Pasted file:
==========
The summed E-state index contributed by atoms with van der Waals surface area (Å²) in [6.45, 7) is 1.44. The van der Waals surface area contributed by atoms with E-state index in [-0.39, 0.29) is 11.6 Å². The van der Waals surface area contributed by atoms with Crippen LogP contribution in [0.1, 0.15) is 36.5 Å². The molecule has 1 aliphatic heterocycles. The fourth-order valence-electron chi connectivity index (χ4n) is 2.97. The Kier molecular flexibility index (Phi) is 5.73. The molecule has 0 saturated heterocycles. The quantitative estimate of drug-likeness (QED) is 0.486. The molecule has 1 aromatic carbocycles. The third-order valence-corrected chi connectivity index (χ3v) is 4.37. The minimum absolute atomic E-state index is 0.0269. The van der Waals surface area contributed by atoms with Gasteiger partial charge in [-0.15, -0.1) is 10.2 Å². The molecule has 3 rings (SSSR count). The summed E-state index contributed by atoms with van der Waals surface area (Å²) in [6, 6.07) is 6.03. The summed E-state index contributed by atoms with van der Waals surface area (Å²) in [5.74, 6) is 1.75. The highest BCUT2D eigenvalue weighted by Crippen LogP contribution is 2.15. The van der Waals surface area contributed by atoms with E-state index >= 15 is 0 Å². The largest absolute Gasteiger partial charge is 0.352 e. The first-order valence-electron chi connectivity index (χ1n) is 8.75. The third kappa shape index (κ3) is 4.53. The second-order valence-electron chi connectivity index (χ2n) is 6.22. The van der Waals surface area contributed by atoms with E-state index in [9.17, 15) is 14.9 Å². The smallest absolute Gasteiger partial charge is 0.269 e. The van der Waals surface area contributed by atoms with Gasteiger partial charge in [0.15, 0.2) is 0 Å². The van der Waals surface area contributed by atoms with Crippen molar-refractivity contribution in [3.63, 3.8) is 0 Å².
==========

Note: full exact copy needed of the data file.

The summed E-state index contributed by atoms with van der Waals surface area (Å²) in [6.45, 7) is 1.44. The van der Waals surface area contributed by atoms with E-state index in [-0.39, 0.29) is 11.6 Å². The van der Waals surface area contributed by atoms with Crippen LogP contribution in [0.1, 0.15) is 36.5 Å². The molecule has 1 aliphatic heterocycles. The fourth-order valence-electron chi connectivity index (χ4n) is 2.97. The Kier molecular flexibility index (Phi) is 5.73. The molecule has 0 saturated heterocycles. The quantitative estimate of drug-likeness (QED) is 0.486. The molecule has 1 aromatic carbocycles. The third-order valence-corrected chi connectivity index (χ3v) is 4.37. The minimum absolute atomic E-state index is 0.0269. The van der Waals surface area contributed by atoms with Gasteiger partial charge in [-0.15, -0.1) is 10.2 Å². The molecule has 3 rings (SSSR count). The summed E-state index contributed by atoms with van der Waals surface area (Å²) in [6, 6.07) is 6.03. The summed E-state index contributed by atoms with van der Waals surface area (Å²) in [5.74, 6) is 1.75. The highest BCUT2D eigenvalue weighted by Crippen LogP contribution is 2.15. The van der Waals surface area contributed by atoms with E-state index >= 15 is 0 Å². The largest absolute Gasteiger partial charge is 0.352 e. The first-order valence-electron chi connectivity index (χ1n) is 8.75. The third kappa shape index (κ3) is 4.53. The second-order valence-electron chi connectivity index (χ2n) is 6.22. The van der Waals surface area contributed by atoms with E-state index in [9.17, 15) is 14.9 Å². The smallest absolute Gasteiger partial charge is 0.269 e. The van der Waals surface area contributed by atoms with Gasteiger partial charge in [0.15, 0.2) is 0 Å². The van der Waals surface area contributed by atoms with Crippen molar-refractivity contribution in [3.63, 3.8) is 0 Å².